Case Types

Assisted Living Facilities​

Assisted living facilities (ALFs) were designed to provide homes for people as they aged. In terms of the amount of care they provide, they sit between Independent Living Facilities, where no care is provided, and Nursing Homes, where extensive care is provided. 

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What Are Assisted Living Facilities?

Assisted Living Facilities are only allowed to accept patients who need very limited care or no care at all. These include individuals who would be able to live independently but may need very limited assistance with things like taking their daily medications.

What Services are Provided by Assisted Living Facilities?

Most assisted living facilities claim to provide the following services to their residents.

  • 24-hour supervision and assistance
  • Exercise, health and wellness programs
  • Housekeeping and maintenance
  • Meals and dining services
  • Medication management or assistance
  • Personal care services (such as Activities of Daily Living)
  • Transportation.

These are services that are traditionally provided by nursing homes. 

What is the Difference Between Assisted Living Facilities and Nursing Homes?​

Nursing homes are highly regulated by the state and federal governments. They are required to comply with the Federal Nursing Home Reform Act. These laws were first created in 1987 because there was rampant abuse and neglect occurring in nursing homes. These laws set minimum standards that nursing homes must follow. 

Unlike nursing homes, assisted living facilities are not required to follow these rules and regulations. The federal regulations that apply to nursing do not apply to assisted living facilities. Many states regulate assisted living facilities. However, those regulations vary from state to state and are often not very strong and require very little of the assisted living facilities.

The reason that there are so few regulations for assisted living facilities is because assisted living facilities are supposed to only accept residents who require no care or very little care. In reality, however, assisted living facilities are accepting the same residents as nursing homes. This is dangerous and illegal.

photo of assisted living facility

How Many People Live in Assisted Living Facilities?

The number of assisted living facilities has exploded over the last two decades. Nearly 1 million residents live in the more than 30,000 assisted living facilities. These numbers are expected to rise. The number of people aged 65 and older grew from 35 million in 2000 (12.4% of the U.S population) to 58 million in 2022 (17.3% of the population). By 2030, 1 in 5 (20%) Americans will be over the age of 65. More than 835,000 Americans reside in assisted living communities.

Assisted living facilities are big business. In an attempt to compete with nursing homes, assisted living facilities are accepting patients who need more care than they can provide. Assisted living facilities often aggressively market their services and recruit potential customers through online advertising. These facilities promise staffing levels or services that they simply cannot provide. These advertisements and marketing materials are often directed toward the children of the elderly who make decisions about their parents’ care.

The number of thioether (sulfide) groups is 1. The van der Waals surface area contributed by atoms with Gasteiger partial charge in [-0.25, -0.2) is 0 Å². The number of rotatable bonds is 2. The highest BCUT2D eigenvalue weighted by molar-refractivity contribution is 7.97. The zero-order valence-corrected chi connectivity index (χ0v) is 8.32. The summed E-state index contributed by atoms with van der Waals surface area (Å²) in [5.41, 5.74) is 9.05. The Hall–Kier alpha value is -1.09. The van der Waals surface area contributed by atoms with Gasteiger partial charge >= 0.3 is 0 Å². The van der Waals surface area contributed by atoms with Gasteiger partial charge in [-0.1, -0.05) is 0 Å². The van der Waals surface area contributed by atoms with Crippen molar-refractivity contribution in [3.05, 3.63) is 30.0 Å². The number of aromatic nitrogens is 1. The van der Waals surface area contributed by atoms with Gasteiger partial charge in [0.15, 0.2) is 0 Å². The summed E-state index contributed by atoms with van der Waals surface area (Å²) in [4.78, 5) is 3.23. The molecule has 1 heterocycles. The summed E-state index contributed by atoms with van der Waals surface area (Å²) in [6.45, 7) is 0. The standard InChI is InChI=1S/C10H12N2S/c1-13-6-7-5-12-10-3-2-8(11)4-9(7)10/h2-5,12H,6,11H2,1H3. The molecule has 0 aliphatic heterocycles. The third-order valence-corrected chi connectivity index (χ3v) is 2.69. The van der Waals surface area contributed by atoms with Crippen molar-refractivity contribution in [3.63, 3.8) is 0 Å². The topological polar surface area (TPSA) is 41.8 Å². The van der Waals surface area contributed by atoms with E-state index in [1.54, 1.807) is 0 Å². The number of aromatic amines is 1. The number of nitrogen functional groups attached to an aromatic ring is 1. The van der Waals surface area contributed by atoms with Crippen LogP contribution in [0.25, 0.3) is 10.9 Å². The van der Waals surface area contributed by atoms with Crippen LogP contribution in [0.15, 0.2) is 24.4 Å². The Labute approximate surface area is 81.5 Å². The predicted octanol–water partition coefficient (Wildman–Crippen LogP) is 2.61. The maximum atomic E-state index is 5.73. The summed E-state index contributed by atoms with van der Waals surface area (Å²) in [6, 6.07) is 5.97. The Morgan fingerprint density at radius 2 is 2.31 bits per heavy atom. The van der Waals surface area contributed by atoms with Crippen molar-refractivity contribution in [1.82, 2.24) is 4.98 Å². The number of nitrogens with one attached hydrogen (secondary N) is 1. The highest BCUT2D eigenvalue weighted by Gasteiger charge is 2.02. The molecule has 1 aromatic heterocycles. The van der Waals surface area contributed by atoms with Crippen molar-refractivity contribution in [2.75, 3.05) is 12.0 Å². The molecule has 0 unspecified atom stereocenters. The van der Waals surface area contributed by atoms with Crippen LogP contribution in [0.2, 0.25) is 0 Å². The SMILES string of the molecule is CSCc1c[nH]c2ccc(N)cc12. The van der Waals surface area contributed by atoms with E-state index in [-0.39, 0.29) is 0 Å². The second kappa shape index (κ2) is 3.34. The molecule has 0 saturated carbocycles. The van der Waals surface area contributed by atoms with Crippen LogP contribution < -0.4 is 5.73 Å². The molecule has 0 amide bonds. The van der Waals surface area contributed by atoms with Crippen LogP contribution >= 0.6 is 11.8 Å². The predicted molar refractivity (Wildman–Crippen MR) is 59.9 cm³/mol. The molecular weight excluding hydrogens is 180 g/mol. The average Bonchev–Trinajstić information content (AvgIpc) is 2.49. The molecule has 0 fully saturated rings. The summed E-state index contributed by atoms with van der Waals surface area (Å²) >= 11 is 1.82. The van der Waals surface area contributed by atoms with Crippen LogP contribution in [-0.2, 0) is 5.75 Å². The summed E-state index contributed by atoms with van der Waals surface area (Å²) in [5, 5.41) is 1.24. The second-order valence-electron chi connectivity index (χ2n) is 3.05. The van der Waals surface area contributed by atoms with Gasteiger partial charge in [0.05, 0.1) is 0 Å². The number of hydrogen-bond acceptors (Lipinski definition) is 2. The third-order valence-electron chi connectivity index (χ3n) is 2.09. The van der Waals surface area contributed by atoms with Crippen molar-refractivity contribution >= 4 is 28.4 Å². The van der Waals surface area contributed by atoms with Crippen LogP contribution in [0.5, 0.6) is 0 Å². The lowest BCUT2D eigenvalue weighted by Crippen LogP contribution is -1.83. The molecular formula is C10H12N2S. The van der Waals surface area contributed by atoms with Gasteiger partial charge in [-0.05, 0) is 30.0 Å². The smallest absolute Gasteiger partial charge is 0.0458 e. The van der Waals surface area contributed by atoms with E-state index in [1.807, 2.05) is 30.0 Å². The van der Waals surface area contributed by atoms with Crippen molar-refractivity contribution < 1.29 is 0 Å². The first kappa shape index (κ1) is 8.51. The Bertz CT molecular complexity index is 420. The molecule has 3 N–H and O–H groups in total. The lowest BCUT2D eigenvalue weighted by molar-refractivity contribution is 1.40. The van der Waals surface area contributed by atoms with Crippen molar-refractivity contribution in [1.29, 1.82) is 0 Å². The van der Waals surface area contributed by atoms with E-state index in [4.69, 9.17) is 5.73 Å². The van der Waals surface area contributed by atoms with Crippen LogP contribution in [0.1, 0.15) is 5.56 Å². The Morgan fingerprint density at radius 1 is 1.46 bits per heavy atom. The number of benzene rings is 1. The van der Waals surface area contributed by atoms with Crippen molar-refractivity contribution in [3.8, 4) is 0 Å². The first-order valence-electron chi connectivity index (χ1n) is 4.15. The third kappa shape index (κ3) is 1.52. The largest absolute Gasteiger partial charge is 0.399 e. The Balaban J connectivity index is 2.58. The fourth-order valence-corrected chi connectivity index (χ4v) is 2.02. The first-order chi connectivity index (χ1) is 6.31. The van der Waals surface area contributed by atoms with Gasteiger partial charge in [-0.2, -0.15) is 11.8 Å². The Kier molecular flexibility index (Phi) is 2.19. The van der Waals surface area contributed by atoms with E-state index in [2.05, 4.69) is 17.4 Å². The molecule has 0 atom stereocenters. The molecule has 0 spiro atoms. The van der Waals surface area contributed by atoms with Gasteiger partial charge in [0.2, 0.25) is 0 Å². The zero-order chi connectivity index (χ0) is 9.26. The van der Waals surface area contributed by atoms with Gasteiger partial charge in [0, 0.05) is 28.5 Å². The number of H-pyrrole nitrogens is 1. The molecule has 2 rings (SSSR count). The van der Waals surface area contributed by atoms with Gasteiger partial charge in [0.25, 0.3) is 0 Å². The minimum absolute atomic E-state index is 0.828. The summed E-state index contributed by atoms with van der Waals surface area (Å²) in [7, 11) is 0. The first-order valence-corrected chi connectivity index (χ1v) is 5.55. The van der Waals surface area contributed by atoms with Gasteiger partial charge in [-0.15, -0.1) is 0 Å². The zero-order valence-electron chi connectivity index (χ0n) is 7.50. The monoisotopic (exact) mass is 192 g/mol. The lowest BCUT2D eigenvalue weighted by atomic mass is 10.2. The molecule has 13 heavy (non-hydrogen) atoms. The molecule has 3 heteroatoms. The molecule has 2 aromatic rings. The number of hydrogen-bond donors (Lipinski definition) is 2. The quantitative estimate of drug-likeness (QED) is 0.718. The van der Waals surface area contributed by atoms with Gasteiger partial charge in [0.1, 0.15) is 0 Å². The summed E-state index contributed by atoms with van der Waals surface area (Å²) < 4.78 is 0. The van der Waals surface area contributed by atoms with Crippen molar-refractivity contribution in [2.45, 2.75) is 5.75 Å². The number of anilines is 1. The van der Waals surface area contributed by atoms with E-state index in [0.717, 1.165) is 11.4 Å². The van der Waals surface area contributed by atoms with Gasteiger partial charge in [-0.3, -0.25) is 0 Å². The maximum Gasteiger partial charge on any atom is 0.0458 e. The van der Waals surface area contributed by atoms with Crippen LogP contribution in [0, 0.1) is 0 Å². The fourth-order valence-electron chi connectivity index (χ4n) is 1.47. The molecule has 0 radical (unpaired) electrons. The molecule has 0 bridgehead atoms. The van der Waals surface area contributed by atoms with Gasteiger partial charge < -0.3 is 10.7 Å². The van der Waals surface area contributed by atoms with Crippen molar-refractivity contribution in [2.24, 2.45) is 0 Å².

Many Assisted Living Residents Should be in Nursing Homes

More and more assisted living facilities are accepting residents with complex medical conditions and care needs that can only be provided in nursing homes. They do this because they have built so many assisted living facilities, there are no longer enough assisted living residents. In order to make money, they accept patients who are only safe in nursing homes.

Who Owns Assisted Living Facilities?

56% of ALFs in the U.S. are part of a chain. There are around 40 corporations that control nearly all of these facilities in the U.S.

The Rise of Disease-specific Programs in Assisted Living Facilities

As a marketing scheme to get more residents, assisted living communities are marketing disease-specific programs. These are more marketing than they are additional care. Oftentimes no additional care is provided to these residents.

Below is a breakdown by percentage of assisted living communities that provide disease-specific programs:

  • 58% of ALFs residents have an Alzheimer’s disease or other dementias program
  • 12% of ALFs have a designated dementia care unit, wing, or floor
  • 10% of ALFs serve only adults with dementia
  • 58% of ALFs have a diabetes program
  • 52 % of ALFs have a cardiovascular program
  • 48% of ALFs have a depression program

Assisted Living Facilities Often Are Not the Ones Providing Care They Promise

Assisted living facilities often are not even the company providing the care they promise. They contract with outside providers to actually provide the nursing care. These services frequently include:

  • 53.8% dental
  • 83.3% depression screening
  • 61.6% hospice
  • 52.1% mental health or counseling
  • 82.4% pharmacy / pharmacist
  • 73.8% podiatry
  • 59.0% skilled nursing
  • 69.0% therapy (physical, occupational or speech)

Many of these services are not provided directly by the assisted living facility. They are provided by outside agencies the family may not even be aware of. 

Who Provides Care to Residents at Assisted Living Facilities?

The vast majority of care being provided in assisted living facilities is from aides and not nurses. The reason behind this is money. For long term care facilities, the largest individual revenue source is residents (filling beds), and the largest individual expense is the cost of employing nursing staff to provide care to those residents.  This creates a financial incentive to take on more residents while reducing the costs of nursing staff. Aides earn much less than nurses.